Undercover police practices 'could have led to unsafe convictions'

Mark Kennedy
Image caption In 2012, a series of convictions which stemmed from actions of undercover officer Mark Kennedy were overturned

More than 80 activists who were investigated by undercover officers could have been victims of miscarriages of justice, a report has concluded.

However, its author Mark Ellison QC said police failure to keep records on undercover work could make it difficult to prove what role it played.

His conclusions come as the home secretary set out terms for a public inquiry into undercover policing.

Mr Ellison said the activists' cases should be reviewed within the inquiry.

The report, led by barrister Mr Ellison, who previously conducted a review of the role of undercover policing in the Stephen Lawrence murder case, looked at the practices of undercover officers who infiltrated protest groups in the 70s, 80s, and 90s.

Some had lengthy personal and sexual relationships with their targets - and even had children with them.

Lack of records

Mr Ellison found 83 cases that potentially involved the work of undercover officers where there was a "spectrum of behaviour of concern to the safety of convictions" - however, no decisions have been made about whether the cases should be referred back to the courts.

The lack of records - and the scale of the work required - meant the possibility of unsafe convictions should now be considered by the public inquiry into undercover policing, he concluded.

This inquiry will be headed by Lord Justice Pitchford, who will examine the motivation for, and the scope of, undercover police operations and their effect upon individuals and the public.

Mr Ellison's report said that 26 officers working for the Special Demonstration Squad (SDS) - a branch of the Metropolitan Police which infiltrated protest groups including animal rights activists and far right organisations - were arrested on 53 occasions.

There were nine occasions when the officers were "in role" and with activists who were also arrested.

The inquiry has been examining whether undercover officers might have had evidence which should have been disclosed to courts where activists were being prosecuted, resulting in their acquittal.

However, this review concluded that "the SDS regarded its activity as outside any of the prosecution disclosure obligations".

Only in "a very small number of cases" was the involvement of an undercover officer revealed.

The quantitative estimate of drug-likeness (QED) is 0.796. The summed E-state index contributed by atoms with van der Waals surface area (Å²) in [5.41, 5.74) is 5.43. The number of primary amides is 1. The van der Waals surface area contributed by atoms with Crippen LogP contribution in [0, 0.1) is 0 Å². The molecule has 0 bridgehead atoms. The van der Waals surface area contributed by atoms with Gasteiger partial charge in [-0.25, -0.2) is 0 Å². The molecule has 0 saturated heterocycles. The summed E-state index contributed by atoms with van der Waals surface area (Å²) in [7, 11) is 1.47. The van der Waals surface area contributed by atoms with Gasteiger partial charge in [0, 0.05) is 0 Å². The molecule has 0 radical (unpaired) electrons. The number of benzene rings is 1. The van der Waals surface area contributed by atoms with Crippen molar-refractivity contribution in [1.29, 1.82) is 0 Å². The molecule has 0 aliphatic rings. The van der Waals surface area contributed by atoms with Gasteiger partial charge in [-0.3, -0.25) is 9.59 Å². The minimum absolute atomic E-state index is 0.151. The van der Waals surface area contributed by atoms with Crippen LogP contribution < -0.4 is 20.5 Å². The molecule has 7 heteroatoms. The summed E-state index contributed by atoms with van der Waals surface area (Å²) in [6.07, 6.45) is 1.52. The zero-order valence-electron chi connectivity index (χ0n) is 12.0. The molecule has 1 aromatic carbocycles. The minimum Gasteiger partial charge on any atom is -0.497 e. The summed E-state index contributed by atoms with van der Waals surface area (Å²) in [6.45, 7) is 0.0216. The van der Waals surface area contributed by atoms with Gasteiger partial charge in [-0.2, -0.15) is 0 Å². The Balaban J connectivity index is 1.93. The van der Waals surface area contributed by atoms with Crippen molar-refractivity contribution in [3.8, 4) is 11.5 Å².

Analysis by Dominic Casciani, home affairs correspondent

There have been revelations of undercover relationships, the use of the names of dead children to create false identities, monitoring of MPs, infiltration of the Stephen Lawrence family campaign and, now, the possibility of the largest miscarriage of justice in modern times.

Given the seriousness of the allegations - and the inevitable challenges in getting to the bottom of part of what went on in the murky world of undercover operations, there is an enormous amount at stake.

Campaigners closest to the allegations have been broadly supportive of the inquiry's terms of reference - although there are some reservations - and they are now focused on the detail of one very important element of the procedures.

They want Lord Justice Pitchford to resist any attempts by the Metropolitan Police or other forces to avoid full public disclosure of what went on - including any possible attempts to keep officers anonymous or to adopt the legal position of neither confirming nor denying what went on.

'Black operation'

One detective inspector said in the 1990s: "We were part of a 'black operation' that absolutely no one knew about and only the police had actually agreed was all okay."

BBC home affairs correspondent Tom Symonds said the lack of records may mean convicted activists involved in protest groups during the period, and even later, may never know if their convictions are unsafe.

Often the undercover officers would be arrested alongside protestors at demonstrations and face trial, unknown to anyone in the court system, he said.

The Special Demonstrations Squad did not keep proper paper records on purpose, and Crown Prosecution Service files only begin in 1986 when the organisation was created.

This means that investigators from Operation Herne are struggling to determine whether undercover officers behaved as "agent provocateurs" and encouraged protestors into actions they would not have otherwise taken.

Image caption Peter Francis: transformed his appearance as he went deep undercover

Former SDS undercover officer Peter Francis, who has made a string of disclosures about undercover work - including detailing alleged infiltration of the Stephen Lawrence family campaign and monitoring of Labour MPs - welcomed the inquiry.

He said he wanted to "speak openly, under oath, not hidden behind a screen and without the fear of being prosecuted" about his time undercover.

Police Spies Out of Lives, a campaign group backing women taking legal action against police chiefs after unknowingly having relationships with undercover officers, said the inquiry must tackle "all aspects of the complete disregard shown for human rights".

National Police Chiefs' Council said it would cooperate with the public inquiry into undercover policing, but said "it should be remembered that undercover policing has and continues to protect the public from our most dangerous criminals".

In 2012, the Court of Appeal overturned a series of convictions as a result of the actions of Mark Kennedy, an undercover officer.

He had taken part in a protest at Drax power station in Yorkshire which led to a number of offences taking place.

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